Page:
People have been seen wading into the water along the Sussex coastline to grab timber from a cargo ship which sank off the Dorset coast.
Coastguards said anyone who finds timber must report it
The Greek-registered Ice Prince went down about 26 miles (42km) off Portland Bill after being damaged in a storm.
She shed more than 2,000 tonnes of her 5,260-tonne timber cargo. An exclusion zone is in place around the ship.
The timber is reported to be coming ashore along the south coast between Selsey Bill and Brighton.
Colin Griffiths, Solent Coastguard watch manager, said: "The first report of people wading into the water at Selsey Bill in West Sussex came in at 0830 GMT.
"There have also been reports this morning of timber washing ashore at beaches in Littlehampton, Shoreham, Bognor Regis and Worthing.
"I believe the timber is likely to float as far as Newhaven and even Beachy Head.
"We are determined not to have a repeat of the Napoli."
When The MSC Napoli ran aground off the Devon Coast almost a year ago, scavengers swarmed to Branscombe in search of plunder.
Police and coastguards are now at some Sussex beaches trying to stop people taking the cargo, which will be removed by contractors, added Mr Griffiths.
Worthing beach has now been closed, said West Sussex County Council.
On Thursday, The Maritime and Coastguard Agency (MCA) warned people who keep the washed-up timber from the Ice Prince could be arrested and fined up to £2,500.
Under the Merchant Shipping Act 1995, it is an offence to conceal or keep possession of such cargo, or to fail to report the cargo.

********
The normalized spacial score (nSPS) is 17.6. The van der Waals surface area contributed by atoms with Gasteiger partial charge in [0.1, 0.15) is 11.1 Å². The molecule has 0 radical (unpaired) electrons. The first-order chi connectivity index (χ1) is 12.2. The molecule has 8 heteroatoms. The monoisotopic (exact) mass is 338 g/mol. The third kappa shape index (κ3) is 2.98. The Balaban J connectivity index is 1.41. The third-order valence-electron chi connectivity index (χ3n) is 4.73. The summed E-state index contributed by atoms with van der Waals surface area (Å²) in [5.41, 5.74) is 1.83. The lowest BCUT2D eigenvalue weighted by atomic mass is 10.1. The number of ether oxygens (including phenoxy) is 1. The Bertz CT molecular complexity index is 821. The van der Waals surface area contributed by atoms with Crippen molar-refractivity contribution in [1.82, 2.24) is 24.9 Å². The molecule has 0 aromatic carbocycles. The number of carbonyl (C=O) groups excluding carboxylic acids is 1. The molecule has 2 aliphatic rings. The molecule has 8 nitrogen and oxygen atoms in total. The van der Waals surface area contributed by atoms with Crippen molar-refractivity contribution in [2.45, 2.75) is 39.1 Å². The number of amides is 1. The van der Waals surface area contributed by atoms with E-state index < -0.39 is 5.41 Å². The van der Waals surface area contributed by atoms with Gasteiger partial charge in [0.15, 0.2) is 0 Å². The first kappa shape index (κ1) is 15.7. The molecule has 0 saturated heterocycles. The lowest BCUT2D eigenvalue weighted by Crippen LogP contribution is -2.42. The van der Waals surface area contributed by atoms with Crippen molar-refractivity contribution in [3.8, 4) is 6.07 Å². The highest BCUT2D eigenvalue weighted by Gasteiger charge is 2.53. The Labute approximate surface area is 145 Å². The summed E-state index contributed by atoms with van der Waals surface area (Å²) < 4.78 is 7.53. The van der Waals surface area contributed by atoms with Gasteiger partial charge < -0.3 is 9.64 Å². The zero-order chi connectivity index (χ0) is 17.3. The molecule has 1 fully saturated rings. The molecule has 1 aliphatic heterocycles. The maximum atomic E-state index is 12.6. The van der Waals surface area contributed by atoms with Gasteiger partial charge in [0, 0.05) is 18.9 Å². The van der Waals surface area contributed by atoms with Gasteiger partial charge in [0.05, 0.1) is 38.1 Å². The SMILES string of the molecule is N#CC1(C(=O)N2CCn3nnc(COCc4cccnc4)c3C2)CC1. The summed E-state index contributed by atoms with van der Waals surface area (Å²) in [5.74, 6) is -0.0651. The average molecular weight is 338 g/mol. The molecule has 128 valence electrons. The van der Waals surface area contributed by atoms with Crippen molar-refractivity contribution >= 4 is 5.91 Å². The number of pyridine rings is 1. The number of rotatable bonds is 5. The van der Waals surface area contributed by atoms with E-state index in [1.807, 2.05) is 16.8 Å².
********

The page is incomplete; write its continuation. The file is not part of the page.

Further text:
The agency said the risk of oil pollution was low, but they were concerned the "wood slick" of the cargo could be a hazard to shipping.
Windsurfers in the region have been criticised for pursuing their sport among the huge timber planks coming ashore between Selsey Bill and Worthing.
"We think it is madness to go windsurfing among all this wood," said Maritime and Coastguard Agency spokesman Mark Clark, who said people were causing "quite a lot of problems".
"With all this wood coming in it does create problems and we do not want any casualties or accidents," he said.
The 10m (33ft) lengths of wood were put on board in bundles, but sea conditions broke many of them apart.
Representatives of the government, police, councils, the ship's owners and salvors have met to discuss how to minimise the impact of the cargo or leaked oil.
The 6,395-ton Ice Prince sent out her initial emergency call at about 1900 GMT on Sunday.
Rescuers battled gale force winds and rough seas with 16ft (5m) swells to remove the vessel's crew.
Twelve were airlifted to Portland, Dorset, and eight others taken by lifeboat to Brixham, Devon.
The 328ft (100m) ship finally sank at about 0045 GMT on Tuesday in 9ft (2.7m) waves and strong winds.
All timber sighted must be reported to Solent Coastguard by telephoning: 02392 559021 or 02392 559022.